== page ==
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Francis Bruguière (American, 1879-1945)

In 1905, Bruguière became friends with Frank Eugene and Alfred Stieglitz and became a nominal Photo-Secessionist. A year later, he opened a portrait studio in San Francisco, where he was born, but returned to New York in 1919, to work for Vanity Fair, Vogue, Harper's Bazaar, and the New York Theatre Guild. In 1923, Bruguière began to photograph shaped or cut-paper designs, dramatically lit to create patterns and movement in abstract forms of light and shadow. He moved to London in 1928 and produced the first British abstract film, Light Rhythm. Influenced by Synchromist paintings, he continued to work with cut-paper abstractions until 1937.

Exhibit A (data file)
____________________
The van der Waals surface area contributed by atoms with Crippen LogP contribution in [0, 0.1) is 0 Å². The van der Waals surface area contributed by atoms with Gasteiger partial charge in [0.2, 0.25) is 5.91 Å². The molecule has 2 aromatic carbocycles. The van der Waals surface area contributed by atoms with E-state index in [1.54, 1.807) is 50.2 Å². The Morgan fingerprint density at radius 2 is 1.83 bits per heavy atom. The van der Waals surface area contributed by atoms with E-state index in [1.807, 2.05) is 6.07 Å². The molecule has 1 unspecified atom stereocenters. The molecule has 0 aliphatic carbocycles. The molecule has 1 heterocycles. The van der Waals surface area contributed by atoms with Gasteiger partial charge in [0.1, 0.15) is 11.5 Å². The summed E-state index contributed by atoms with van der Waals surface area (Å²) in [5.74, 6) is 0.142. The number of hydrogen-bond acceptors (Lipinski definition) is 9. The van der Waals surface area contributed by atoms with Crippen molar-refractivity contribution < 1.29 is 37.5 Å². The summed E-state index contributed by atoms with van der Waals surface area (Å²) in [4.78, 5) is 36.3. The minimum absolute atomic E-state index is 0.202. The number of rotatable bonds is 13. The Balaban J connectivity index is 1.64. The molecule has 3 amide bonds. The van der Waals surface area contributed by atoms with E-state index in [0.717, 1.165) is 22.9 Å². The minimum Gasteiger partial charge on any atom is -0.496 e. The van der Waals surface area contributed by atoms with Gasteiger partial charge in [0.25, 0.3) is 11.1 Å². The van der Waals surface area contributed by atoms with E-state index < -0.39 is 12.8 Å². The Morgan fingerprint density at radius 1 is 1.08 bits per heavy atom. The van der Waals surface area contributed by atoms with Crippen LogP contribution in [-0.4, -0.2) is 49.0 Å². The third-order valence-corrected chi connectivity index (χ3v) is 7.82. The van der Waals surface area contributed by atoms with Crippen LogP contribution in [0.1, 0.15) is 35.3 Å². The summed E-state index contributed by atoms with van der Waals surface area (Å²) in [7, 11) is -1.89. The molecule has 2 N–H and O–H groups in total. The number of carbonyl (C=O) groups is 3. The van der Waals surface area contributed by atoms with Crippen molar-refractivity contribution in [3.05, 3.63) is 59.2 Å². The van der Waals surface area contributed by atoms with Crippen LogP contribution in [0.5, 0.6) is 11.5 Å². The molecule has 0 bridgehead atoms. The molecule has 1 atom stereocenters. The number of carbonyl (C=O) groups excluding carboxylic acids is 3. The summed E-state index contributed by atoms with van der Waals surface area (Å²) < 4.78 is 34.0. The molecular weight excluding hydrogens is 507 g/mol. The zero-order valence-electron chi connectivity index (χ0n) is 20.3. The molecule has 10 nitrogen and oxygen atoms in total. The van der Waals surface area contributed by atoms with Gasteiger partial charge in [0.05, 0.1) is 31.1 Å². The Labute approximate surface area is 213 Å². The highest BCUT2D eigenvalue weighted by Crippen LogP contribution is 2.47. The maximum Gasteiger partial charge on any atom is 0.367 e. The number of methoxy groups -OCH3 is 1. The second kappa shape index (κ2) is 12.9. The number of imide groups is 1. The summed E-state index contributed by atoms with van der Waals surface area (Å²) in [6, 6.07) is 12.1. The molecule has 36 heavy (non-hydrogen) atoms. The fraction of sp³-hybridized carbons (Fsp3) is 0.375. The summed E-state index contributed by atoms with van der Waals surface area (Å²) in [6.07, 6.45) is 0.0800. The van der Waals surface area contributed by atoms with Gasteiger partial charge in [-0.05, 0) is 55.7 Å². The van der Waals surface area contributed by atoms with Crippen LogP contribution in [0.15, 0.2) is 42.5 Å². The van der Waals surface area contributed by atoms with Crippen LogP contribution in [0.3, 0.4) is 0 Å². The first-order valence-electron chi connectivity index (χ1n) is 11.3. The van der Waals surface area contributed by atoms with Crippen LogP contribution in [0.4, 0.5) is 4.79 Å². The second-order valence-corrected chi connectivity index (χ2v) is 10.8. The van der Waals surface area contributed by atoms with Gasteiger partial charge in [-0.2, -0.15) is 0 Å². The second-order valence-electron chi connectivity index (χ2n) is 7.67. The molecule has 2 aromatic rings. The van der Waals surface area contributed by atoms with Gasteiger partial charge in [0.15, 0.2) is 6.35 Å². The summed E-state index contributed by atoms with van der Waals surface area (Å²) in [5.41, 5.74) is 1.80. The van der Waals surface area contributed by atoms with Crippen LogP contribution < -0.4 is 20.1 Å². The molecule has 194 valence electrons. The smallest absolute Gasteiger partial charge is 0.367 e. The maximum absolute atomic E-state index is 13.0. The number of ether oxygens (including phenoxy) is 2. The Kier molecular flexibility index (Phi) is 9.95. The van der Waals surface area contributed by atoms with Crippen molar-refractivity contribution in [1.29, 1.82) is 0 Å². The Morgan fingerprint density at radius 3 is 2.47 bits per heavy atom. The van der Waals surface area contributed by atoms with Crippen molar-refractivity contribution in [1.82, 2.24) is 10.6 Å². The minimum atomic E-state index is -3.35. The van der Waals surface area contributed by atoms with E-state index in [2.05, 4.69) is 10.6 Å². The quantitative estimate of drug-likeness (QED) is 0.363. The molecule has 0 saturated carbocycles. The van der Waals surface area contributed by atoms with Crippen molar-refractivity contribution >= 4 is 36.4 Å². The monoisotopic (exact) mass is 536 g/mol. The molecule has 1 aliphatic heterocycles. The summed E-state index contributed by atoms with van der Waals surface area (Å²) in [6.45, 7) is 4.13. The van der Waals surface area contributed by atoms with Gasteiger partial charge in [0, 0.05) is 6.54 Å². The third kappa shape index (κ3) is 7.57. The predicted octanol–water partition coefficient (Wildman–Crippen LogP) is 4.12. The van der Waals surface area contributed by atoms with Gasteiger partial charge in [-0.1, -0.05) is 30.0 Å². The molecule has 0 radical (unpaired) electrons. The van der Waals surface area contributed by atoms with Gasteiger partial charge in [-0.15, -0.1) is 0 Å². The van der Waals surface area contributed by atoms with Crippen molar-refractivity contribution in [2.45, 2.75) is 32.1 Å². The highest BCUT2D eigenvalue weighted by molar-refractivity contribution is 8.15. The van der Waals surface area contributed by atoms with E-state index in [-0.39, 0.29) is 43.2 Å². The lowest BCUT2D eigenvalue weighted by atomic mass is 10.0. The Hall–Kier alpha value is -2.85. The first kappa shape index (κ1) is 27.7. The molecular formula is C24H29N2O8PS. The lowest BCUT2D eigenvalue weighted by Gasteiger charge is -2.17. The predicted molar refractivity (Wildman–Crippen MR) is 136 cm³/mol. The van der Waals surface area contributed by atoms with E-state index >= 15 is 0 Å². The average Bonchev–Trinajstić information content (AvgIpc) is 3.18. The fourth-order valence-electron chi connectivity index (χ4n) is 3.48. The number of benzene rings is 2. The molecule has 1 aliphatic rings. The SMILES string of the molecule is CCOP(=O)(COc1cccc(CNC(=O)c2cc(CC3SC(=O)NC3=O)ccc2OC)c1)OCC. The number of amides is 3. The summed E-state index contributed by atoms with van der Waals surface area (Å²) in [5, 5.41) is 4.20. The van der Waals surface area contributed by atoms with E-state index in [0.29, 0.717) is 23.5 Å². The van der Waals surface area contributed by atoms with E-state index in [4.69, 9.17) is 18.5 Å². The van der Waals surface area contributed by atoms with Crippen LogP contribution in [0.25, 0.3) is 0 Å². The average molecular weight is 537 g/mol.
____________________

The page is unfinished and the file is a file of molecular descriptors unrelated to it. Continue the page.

- Jill Alikas St. Thomas

Selected Bibliography
Coke, Van Deren, and Du Pont, Diana C. Photography A Facet of Modernism, New York: Hudson Hills Press, 1986.

Yates, Steve and Beaumont Newhall. Proto-Modern Photography. Santa Fe: Museum of Fine Arts, Museum of New Mexico, 1992.

Enyeart,James, Bruguiere: His Photographs and His Life. New York: Alfred A. Knopf, 1977.


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